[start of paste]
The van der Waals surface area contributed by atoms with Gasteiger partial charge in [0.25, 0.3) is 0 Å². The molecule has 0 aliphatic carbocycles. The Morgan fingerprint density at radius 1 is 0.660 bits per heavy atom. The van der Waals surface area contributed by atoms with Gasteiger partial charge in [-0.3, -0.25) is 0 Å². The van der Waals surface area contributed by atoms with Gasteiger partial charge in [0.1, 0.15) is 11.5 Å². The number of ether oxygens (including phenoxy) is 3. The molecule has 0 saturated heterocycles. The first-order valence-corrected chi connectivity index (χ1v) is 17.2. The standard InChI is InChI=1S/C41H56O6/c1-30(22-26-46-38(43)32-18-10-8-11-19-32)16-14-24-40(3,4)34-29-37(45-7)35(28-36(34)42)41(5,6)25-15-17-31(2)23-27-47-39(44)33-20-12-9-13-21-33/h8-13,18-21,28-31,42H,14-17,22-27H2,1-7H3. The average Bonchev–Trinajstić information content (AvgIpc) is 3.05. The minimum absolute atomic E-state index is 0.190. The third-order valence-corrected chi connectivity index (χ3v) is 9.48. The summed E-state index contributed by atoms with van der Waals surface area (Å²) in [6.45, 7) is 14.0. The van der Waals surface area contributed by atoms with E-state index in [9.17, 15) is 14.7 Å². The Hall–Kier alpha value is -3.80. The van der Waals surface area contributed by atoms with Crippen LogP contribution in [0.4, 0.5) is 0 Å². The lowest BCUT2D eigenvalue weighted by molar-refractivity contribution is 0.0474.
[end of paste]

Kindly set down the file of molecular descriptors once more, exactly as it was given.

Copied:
The van der Waals surface area contributed by atoms with Gasteiger partial charge in [0.25, 0.3) is 0 Å². The molecule has 0 aliphatic carbocycles. The Morgan fingerprint density at radius 1 is 0.660 bits per heavy atom. The van der Waals surface area contributed by atoms with Gasteiger partial charge in [-0.3, -0.25) is 0 Å². The van der Waals surface area contributed by atoms with Gasteiger partial charge in [0.1, 0.15) is 11.5 Å². The number of ether oxygens (including phenoxy) is 3. The molecule has 0 saturated heterocycles. The first-order valence-corrected chi connectivity index (χ1v) is 17.2. The standard InChI is InChI=1S/C41H56O6/c1-30(22-26-46-38(43)32-18-10-8-11-19-32)16-14-24-40(3,4)34-29-37(45-7)35(28-36(34)42)41(5,6)25-15-17-31(2)23-27-47-39(44)33-20-12-9-13-21-33/h8-13,18-21,28-31,42H,14-17,22-27H2,1-7H3. The average Bonchev–Trinajstić information content (AvgIpc) is 3.05. The minimum absolute atomic E-state index is 0.190. The third-order valence-corrected chi connectivity index (χ3v) is 9.48. The summed E-state index contributed by atoms with van der Waals surface area (Å²) in [6.45, 7) is 14.0. The van der Waals surface area contributed by atoms with E-state index in [9.17, 15) is 14.7 Å². The Hall–Kier alpha value is -3.80. The van der Waals surface area contributed by atoms with Crippen LogP contribution in [0.4, 0.5) is 0 Å². The lowest BCUT2D eigenvalue weighted by molar-refractivity contribution is 0.0474.